I confess that I am trying to psych myself up for November. The color of autumn is gone, temperatures are dropping, the earth is “bare” and the possibility of icy roads looms ever larger.
It’s not all dreary by any means. However late at night and changed by cold the games might be, baseball fans can enjoy watching the Yankees win the World Series. We Bills fans can jump on the wagon of our surging team. And, of course, who doesn’t look forward to Thanksgiving and reunion with friends and loved ones?
For all of that, the main reason I look forward to November is the invitation it provides people of our faith tradition to be mindful of our relationships with our sisters and brothers — both living and deceased. On All Saints Day, we celebrate our unity with all those who have been baptized into his dying and rising. On All Souls Day, we give thanks for and pray for the eternal rest of all those who have gone before us in faith.
I invite you to take these two themes to prayer with you throughout the month of November — at least until the season of Advent, which begins on Nov. 29.
First, consider the people who share the journey with you — spouse, children, parents and relatives, friends, coworkers, fellow parishioners, the people of our diocese. Range as far and freely as you will to be in touch with the people who mean something special to you. Because they inspire you. Or understand you. Or console you. Or relax you.
Raise them up to the Lord in your prayer. Thank God for the gift they are in your life. Pray that God might smile on their lives, ease their burdens and grant them the peace and healing they might desire. Ask the Lord for the grace to respond to their kindness by sharing your good gifts with them. If your relationship needs some reconciliation, healing or new strength, ask for such gifts. You might even think about dropping a note or making a call to one or another of the people you so remember to tell them that they are much a part of your prayer this month and why they are.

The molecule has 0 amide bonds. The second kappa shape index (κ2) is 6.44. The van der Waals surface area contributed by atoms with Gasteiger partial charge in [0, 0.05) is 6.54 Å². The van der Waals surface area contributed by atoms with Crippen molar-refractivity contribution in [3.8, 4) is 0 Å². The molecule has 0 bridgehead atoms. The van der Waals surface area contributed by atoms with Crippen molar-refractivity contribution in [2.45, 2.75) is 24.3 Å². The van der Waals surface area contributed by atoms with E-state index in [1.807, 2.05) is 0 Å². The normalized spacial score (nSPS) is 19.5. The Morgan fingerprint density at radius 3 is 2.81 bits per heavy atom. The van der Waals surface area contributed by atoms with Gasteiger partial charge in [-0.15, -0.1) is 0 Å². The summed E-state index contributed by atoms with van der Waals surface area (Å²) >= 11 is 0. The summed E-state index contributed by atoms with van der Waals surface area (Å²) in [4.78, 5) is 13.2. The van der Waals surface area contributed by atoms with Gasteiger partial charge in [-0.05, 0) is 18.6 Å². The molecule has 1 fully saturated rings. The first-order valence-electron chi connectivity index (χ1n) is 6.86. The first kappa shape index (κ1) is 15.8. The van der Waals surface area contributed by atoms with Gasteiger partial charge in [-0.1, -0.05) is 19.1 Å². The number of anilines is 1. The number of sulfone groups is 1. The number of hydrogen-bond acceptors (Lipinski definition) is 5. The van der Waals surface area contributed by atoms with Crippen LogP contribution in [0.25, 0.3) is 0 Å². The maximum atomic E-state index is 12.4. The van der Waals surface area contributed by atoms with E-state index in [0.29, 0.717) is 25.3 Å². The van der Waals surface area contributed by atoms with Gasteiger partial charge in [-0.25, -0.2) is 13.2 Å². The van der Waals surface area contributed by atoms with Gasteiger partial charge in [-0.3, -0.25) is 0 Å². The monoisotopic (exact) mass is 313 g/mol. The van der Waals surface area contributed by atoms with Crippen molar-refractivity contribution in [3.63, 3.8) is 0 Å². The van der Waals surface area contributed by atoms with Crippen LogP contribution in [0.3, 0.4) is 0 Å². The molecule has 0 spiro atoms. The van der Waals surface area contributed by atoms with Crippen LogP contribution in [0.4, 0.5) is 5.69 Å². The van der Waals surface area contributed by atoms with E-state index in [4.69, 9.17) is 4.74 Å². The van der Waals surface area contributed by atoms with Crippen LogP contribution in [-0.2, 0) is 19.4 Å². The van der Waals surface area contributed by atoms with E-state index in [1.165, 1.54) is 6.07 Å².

Second, a thought about those who have gone before us in faith. It’s good to pray for their fullness of life that whatever healing or deepening or purification that may have been needed at the moment of their death may by God’s mercy be offered them.
It’s also a source of blessing for us to remember and thank God for the good gifts we received through them when they were with us on this earth — the gifts of life, nurture, encouragement, understanding, forgiveness, healing, good example, healthy challenges, love and companionship.
For many of us, such remembrances of our mothers and fathers in faith can carry with them the awareness that when they passed to eternal life our relationships with them were not all that we hoped they might be.
If such is the case with you, I do encourage you to place before the Lord that sense of incompleteness. Ask the Lord to heal whatever is wounded, to mend what is broken, to pour soothing oil on what is painful.
One final suggestion. If it is possible for you, you might think about visiting the place of burial of one or some of the deceased for whom you decide to pray during the month of November.
Please pray for me, as I do for you.
Peace to all.